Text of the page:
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Feeling the (Heart)Burn?

Despite its name, heartburn has nothing to do with the heart. But, burn it does. This burning sensation that occurs in the chest afflicts millions of Americans every month. While it may be common, it’s important to know when heartburn can be treated on your own or when it merits a visit to the doctor.

What Causes Heartburn?

If you are experiencing heartburn, you need to treat its underlying condition: acid reflux.

The esophagus is the tube that carries food from the mouth into the stomach. The esophagus should be a one-way street, but with acid reflux, it’s not. Acid reflux happens when the contents of the stomach go back up into the esophagus. The stomach acid it contains creates unpleasant side effects like heartburn. There could be any number of reasons acid reflux occurs — certain foods, behaviors, or even physiological factors can come into play.

Foods That Cause Heartburn

Diet is usually the primary cause of acid reflux. Among the list of common foods that can cause reflux are:

  • Fried foods
  • Spicy foods
  • Fatty foods
  • Citrus or tomato-based foods
  • Garlic or onions
  • Chocolate
  • Mint
  • Caffeinated beverages
  • Decaffeinated coffee or tea
  • Carbonated beverages
  • Alcohol

These foods may cause acid reflux in a number of different ways, either by relaxing the barrier muscle (esophageal sphincter) between the esophagus and the stomach, irritating the lining of the esophagus, stimulating the release of the hormone cholecystokinin, taking too long to digest, increasing the level of stomach acid, or being high in fermentable fiber (FODMAP foods).

Foods that trigger acid reflux can differ from person to person. If you experience heartburn frequently, keeping a food diary will help to figure out your triggers.

Behavioral and Lifestyle Causes of Heartburn

If you want to eliminate heartburn, you have to look past just the foods you eat. There are other factors that contribute to the occurrence of acid reflux:

  • Eating too much
  • Eating too fast
  • Lying down too soon after eating
  • Smoking
  • Taking certain medications
  • Certain types of exercise

Physiological Factors that Cause Heartburn

There are physical factors or medical conditions that can exacerbate heartburn.

  • Being overweight — excess belly fat creates extra pressure on the stomach, increasing the likelihood of reflux.
  • Pregnancy — heartburn is a common in pregnancy, especially in the third trimester.
  • Hiatal Hernia — a stomach hernia (when the stomach bulges through the diaphragm into the esophagus) allows acid to easily flow back up into the esophagus.

How Can You Treat or Prevent Heartburn?

Head to the drugstore.

The first thing most people do when they have heartburn is pop an antacid. This is effective for providing temporary relief or for treating infrequent heartburn. Other over-the-counter treatments are H2 blockers and proton pump inhibitors (PPIs).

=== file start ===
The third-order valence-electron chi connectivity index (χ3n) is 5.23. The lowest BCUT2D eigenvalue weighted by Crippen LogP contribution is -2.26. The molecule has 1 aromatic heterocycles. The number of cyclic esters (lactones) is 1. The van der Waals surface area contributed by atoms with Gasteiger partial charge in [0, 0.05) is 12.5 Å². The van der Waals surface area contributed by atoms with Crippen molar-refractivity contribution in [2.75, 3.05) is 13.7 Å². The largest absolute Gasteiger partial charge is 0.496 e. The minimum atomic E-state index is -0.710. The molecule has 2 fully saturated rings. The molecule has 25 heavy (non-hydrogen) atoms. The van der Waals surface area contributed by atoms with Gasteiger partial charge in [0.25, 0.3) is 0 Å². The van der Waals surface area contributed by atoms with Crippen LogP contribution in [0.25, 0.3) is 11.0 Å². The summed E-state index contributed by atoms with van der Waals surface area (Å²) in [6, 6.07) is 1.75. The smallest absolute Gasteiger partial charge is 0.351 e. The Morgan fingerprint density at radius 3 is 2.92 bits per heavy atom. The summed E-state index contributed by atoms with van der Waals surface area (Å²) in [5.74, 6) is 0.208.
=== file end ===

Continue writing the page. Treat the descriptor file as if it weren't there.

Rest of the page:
However, for frequent or chronic heartburn, you want to think about what changes you can make to prevent heartburn in the first place.

Change your diet.

Replace foods and drinks from the list above with foods that are less likely to trigger acid reflux, such as:

  • Lean meats and seafood
  • Oatmeal
  • Beans
  • Cabbage
  • Bananas
  • Melons
  • Ginger
  • Healthier fats like avocado oil or olive oil

Modify your eating habits and behaviors.

Slow down and enjoy your meal! Eat at least 2 hours before bedtime. When you do lie down, elevate your upper body and sleep on your left side.

Chewing gum for 30 minutes after eating can also help.

Some intense exercise — like running, weightlifting, and gymnastics — can make acid reflux worse. If you find that you have heartburn after exercising, try low-impact exercise like walking, yoga, swimming, or stationary biking.

Make lifestyle changes.

If you are overweight, lose weight. Even a small amount of weight loss can make a difference.

Smoking increases the risk of reflux. Stop smoking, especially if you also drink alcohol. Combining the two makes the risk of acid reflux much higher than either one on its own.

If possible, reconsider any medication or supplement you’re taking that is making reflux worse. Common offenders are aspirin, ibuprofen, antibiotics, iron supplements, antidepressants, and some blood pressure medications. Talk to your doctor to see what options you have.

When Should I See a Doctor About Heartburn?

If you have heartburn, you should see a doctor if you also experience:

  • Pain when swallowing
  • Vomiting
  • Sudden weight loss
  • Chest pain or pressure
  • Shortness of breath
  • Dizziness or weakness
  • Increased frequency or duration of heartburn

Since heartburn can present as a symptom of other, more serious, conditions, you want to visit a doctor if you have any concerns at all. Recurring acid reflux can lead to long-term damage. A chronic case of acid reflux is known as gastroesophageal reflux disease (GERD). This can lead to ulcers or a disease called Barrett’s Esophagus, and in rare cases, stomach or esophageal cancer.

Heartburn can sometimes be accompanied by stomach or chest pain. Since chest pain can also be a symptom of a heart attack, seek medical attention if you are unsure about your symptoms.

How a Doctor Can Help with Heartburn

When diet and lifestyle changes aren’t enough to reduce heartburn or other acid reflux symptoms, visit a doctor. Your local urgent care clinic is a great place to start. At In and Out Express Care, our doctors will review your medical history, conduct tests as necessary, and give you options for treatment. Treatment may include prescription medication, or in rare cases, surgery might be needed.

If heartburn is making you miserable, come in and see us. In and Out Express Care has four convenient urgent care clinics in Hampton Roads. We aim to make you feel better, fast!